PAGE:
How to Implement a Dow Dividend Strategy

There are two basic ways to execute a Dow Dividend Strategy: 1) Buy a Unit Investment Trust from a broker, or 2) Trade for Yourself in brokerage account. Some of the pros and cons of each approach are:

Unit Investment Trust (UIT): These are pools of securities (stocks in the Dow Jones Industrial Average in this case) that in effect collect money from individuals, buy the stocks in the strategy, and after a period of time, sell the stocks and distribute the proceeds to the individual investors. Such pools are passively managed in that no adjustments are made to the portfolio after the stocks have been purchased. Typically, the UITs using a Dow Dividend strategy buy the ten highest yielding Dow stocks at the end of a month and hold them for one year. If you are interested in a UIT, you will probably have to contact a "full service" broker such as Merrill Lynch or Dean Witter. It is also possible that discount brokers that offer more than the basic services, such as Schwab or Fidelity, may also sell UITs. However, the costs are probably the same no matter which broker you use. (These names are provided for illustrative purposes and should not be considered as a recommendation to use a particular brokerage firm.) You pay an up-front fee when you buy a UIT, which is typically 2 to 3% of the amount invested.

Advantages of UITs include:

Disadvantages of UITs include:

Trade for Yourself: Obviously, you will need a brokerage account to place your trades. Experienced investors who do their own research and make their own decisions are best off using brokers who charge the lowest commissions. There are numerous advertisements in financial publications and on CNBC that can be used to generate a list for additional inquiries. The Internet is also a source of leads for brokers. An investor who has never had a brokerage account and wants to get started with a Dow Dividend strategy may want a broker with a local office that can provide guidance in filling out the forms and a personal broker to answer questions. Several discount brokers, such as Waterhouse, Schwab, and Fidelity, have offices in the larger metropolitan areas. These firms and others also have a wide selection of mutual funds that can be bought and sold with no transaction fees should the investor wish to diversify in this manner. The advantages and disadvantages of UITs discussed above are respectively disadvantages and advantages of doing your own trading.

Additional potential advantages of trading for yourself include:

There is at least one potential additional disadvantage to doing your own trading:

Recommendation: If you have less than $10,000 available for investment according to a Dow Dividend strategy, buy a unit investment trust. If you have $10,000 or more, open an account with a deep deep discount broker and make your own trades. If you have $10,000 and use a strategy involving five stocks (such as BTD5), and if the broker charges $20 per trade, then the commissions for one year will be $200 ($20 x 2 x 5), which is 2% of your capital. If you are more aggressive and use the MF4 strategy, which involves four stocks, then the commissions are about 1.6%. Assuming that you will continue using the strategy for more than one year and that some stocks will be holdovers (which is quite likely), if you do not rebalance at the end of the year, then your commissions will be a smaller percentage over time. If you have more to invest, say $20,000 or more, than my preference would be to use the two year combined strategy that calls for investing approximately equal dollar amounts in each of the stocks in the combined current year and prior year BTD5 lists. Do not worry about buying "odd lots" (other than a multiple of 100 shares) since there is no longer any penalty or execution disadvantages for such trading.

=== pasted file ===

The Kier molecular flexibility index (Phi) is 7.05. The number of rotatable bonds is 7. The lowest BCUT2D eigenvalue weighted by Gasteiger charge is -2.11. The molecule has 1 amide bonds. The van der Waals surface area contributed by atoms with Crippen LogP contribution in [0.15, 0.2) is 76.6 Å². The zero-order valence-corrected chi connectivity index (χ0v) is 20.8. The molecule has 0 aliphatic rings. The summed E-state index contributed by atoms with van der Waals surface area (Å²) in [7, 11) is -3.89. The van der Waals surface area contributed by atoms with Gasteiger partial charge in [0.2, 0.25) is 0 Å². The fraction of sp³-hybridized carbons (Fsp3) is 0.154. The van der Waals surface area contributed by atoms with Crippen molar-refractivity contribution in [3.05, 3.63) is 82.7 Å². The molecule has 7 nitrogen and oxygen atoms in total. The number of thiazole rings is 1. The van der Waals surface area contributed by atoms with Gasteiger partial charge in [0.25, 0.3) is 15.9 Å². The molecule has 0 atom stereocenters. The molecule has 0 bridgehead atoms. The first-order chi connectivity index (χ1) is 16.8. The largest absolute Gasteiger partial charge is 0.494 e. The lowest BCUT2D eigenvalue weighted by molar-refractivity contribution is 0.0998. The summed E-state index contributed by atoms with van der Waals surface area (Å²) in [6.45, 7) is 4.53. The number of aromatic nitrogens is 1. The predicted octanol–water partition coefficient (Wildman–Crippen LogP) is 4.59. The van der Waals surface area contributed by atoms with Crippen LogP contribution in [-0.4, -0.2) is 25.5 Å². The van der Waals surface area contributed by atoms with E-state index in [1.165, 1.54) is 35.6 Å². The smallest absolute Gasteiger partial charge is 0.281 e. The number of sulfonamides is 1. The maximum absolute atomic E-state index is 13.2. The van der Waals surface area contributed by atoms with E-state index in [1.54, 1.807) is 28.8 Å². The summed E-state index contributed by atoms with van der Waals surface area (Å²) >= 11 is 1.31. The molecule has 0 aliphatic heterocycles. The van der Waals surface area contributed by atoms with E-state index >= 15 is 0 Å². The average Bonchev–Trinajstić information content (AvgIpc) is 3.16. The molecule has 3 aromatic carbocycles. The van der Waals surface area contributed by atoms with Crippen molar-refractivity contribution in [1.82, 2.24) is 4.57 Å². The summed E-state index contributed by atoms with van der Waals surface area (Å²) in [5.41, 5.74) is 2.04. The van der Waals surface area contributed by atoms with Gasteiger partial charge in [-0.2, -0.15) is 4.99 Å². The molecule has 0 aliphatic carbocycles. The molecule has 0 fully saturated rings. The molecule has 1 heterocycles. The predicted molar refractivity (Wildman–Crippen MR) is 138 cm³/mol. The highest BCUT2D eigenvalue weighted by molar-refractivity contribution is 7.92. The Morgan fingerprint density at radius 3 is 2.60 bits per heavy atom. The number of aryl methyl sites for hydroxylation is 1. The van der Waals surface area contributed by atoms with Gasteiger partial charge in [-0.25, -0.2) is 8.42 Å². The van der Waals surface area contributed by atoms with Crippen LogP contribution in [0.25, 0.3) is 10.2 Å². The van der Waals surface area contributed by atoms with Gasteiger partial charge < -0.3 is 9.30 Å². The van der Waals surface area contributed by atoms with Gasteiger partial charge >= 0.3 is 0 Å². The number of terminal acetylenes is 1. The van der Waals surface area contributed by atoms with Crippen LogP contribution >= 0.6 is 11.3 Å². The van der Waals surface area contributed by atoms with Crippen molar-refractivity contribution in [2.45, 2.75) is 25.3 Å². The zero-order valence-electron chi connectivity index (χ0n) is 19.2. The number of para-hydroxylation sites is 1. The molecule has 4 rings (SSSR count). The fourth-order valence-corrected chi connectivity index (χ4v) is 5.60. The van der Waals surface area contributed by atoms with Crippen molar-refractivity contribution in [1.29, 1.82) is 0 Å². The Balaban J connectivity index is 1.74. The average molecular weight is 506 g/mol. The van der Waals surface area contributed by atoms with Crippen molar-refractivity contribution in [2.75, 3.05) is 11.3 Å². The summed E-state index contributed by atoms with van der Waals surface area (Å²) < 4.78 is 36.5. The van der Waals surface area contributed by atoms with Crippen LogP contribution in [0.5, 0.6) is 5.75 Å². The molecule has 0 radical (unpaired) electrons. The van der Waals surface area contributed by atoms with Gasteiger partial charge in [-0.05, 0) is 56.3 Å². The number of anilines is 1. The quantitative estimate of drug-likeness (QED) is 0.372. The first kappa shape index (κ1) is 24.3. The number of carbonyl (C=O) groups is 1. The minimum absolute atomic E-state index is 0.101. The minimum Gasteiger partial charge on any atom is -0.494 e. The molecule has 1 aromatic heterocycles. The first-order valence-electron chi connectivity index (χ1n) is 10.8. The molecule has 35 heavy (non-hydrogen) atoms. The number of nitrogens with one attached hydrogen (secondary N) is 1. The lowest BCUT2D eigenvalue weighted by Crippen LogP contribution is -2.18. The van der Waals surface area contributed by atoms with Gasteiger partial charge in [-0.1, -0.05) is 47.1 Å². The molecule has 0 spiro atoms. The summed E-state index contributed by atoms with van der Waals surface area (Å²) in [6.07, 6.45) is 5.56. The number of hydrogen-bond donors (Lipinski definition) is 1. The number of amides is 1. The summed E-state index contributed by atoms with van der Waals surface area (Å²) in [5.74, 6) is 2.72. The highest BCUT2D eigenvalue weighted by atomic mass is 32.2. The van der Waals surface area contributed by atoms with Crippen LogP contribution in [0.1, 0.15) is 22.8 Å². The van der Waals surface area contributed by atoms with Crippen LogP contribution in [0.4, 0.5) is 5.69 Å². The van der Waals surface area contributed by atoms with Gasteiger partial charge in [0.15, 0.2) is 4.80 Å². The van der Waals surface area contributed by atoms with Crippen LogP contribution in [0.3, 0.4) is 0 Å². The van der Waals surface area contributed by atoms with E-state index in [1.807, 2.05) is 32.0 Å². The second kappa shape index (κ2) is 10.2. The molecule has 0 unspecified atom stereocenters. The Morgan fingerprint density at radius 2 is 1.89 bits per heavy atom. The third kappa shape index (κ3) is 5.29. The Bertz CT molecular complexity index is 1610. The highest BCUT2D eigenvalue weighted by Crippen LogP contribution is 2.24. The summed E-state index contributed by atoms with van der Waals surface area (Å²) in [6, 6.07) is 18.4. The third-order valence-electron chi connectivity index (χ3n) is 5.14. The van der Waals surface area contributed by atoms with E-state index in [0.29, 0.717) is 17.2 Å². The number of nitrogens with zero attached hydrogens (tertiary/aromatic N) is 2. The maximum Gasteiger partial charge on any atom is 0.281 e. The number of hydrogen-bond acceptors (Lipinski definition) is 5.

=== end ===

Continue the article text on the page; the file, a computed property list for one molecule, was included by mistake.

As explained elsewhere, the best time to execute these strategies is right around the beginning of the year. If it is late in the year, say after August, I would just wait to get started. If you do the calculations, you may be able to see that some stocks are virtually certain to be part of your strategy, so you can buy them whenever you think is a good time. (Example: After the market takes a sharp drop or even "crashes." November 1987 would have been a great time to start buying.) If you are using the two year combined strategy, you will already know five of the stocks for the portfolio: those on the current year's BTD5, which will be next year's prior year list! Earlier in the year, you could buy based on the current rankings and calculations. Another possibility, which is attractive if the market is down so far in the year, is to buy the stocks you would have bought at the beginning of the year. That way your results will be better than if you had started at the beginning of the year according to your chosen strategy. There is no magic right answer. The important thing is to formulate a plan and then stick with it for several years. Doing so should enable you to realize the benefits from following one of the Dow Dividend strategies.

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